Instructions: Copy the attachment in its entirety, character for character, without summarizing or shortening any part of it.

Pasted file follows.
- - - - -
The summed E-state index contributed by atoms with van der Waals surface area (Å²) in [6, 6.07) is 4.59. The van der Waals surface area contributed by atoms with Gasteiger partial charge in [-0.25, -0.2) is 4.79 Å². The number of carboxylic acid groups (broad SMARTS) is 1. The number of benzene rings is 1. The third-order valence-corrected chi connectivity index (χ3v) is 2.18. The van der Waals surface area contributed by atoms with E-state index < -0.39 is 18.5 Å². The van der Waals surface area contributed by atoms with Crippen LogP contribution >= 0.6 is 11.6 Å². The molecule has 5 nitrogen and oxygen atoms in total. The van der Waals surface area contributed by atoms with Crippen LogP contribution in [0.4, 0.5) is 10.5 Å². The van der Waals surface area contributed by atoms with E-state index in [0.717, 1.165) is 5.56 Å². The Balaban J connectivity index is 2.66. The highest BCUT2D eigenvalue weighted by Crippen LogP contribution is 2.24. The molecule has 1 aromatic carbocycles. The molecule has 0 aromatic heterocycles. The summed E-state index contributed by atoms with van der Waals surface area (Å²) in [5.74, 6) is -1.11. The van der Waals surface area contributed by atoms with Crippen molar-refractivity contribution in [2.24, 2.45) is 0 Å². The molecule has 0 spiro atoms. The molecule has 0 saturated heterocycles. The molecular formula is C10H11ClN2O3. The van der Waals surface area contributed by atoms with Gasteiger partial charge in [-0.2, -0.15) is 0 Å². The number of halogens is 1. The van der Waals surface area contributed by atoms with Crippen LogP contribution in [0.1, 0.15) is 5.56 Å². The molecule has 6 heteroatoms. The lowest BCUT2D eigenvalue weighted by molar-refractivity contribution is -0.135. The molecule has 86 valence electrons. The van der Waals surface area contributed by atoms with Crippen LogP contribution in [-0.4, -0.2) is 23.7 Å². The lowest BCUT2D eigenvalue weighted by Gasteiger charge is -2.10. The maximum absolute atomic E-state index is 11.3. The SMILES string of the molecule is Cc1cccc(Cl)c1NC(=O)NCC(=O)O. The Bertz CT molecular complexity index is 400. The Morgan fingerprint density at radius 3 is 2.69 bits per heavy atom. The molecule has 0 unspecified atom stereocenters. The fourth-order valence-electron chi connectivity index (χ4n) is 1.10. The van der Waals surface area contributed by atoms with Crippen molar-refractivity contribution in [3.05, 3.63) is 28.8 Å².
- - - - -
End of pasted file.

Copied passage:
The summed E-state index contributed by atoms with van der Waals surface area (Å²) in [6, 6.07) is 4.59. The van der Waals surface area contributed by atoms with Gasteiger partial charge in [-0.25, -0.2) is 4.79 Å². The number of carboxylic acid groups (broad SMARTS) is 1. The number of benzene rings is 1. The third-order valence-corrected chi connectivity index (χ3v) is 2.18. The van der Waals surface area contributed by atoms with E-state index < -0.39 is 18.5 Å². The van der Waals surface area contributed by atoms with Crippen LogP contribution >= 0.6 is 11.6 Å². The molecule has 5 nitrogen and oxygen atoms in total. The van der Waals surface area contributed by atoms with Crippen LogP contribution in [0.4, 0.5) is 10.5 Å². The van der Waals surface area contributed by atoms with E-state index in [0.717, 1.165) is 5.56 Å². The Balaban J connectivity index is 2.66. The highest BCUT2D eigenvalue weighted by Crippen LogP contribution is 2.24. The molecule has 1 aromatic carbocycles. The molecule has 0 aromatic heterocycles. The summed E-state index contributed by atoms with van der Waals surface area (Å²) in [5.74, 6) is -1.11. The van der Waals surface area contributed by atoms with Crippen molar-refractivity contribution in [2.24, 2.45) is 0 Å². The molecule has 0 spiro atoms. The molecule has 0 saturated heterocycles. The molecular formula is C10H11ClN2O3. The van der Waals surface area contributed by atoms with Gasteiger partial charge in [-0.2, -0.15) is 0 Å². The number of halogens is 1. The van der Waals surface area contributed by atoms with Crippen LogP contribution in [0.1, 0.15) is 5.56 Å². The molecule has 6 heteroatoms. The lowest BCUT2D eigenvalue weighted by molar-refractivity contribution is -0.135. The molecule has 86 valence electrons. The van der Waals surface area contributed by atoms with Crippen LogP contribution in [-0.4, -0.2) is 23.7 Å². The lowest BCUT2D eigenvalue weighted by Gasteiger charge is -2.10. The maximum absolute atomic E-state index is 11.3. The SMILES string of the molecule is Cc1cccc(Cl)c1NC(=O)NCC(=O)O. The Bertz CT molecular complexity index is 400. The Morgan fingerprint density at radius 3 is 2.69 bits per heavy atom. The molecule has 0 unspecified atom stereocenters. The fourth-order valence-electron chi connectivity index (χ4n) is 1.10. The van der Waals surface area contributed by atoms with Crippen molar-refractivity contribution in [3.05, 3.63) is 28.8 Å².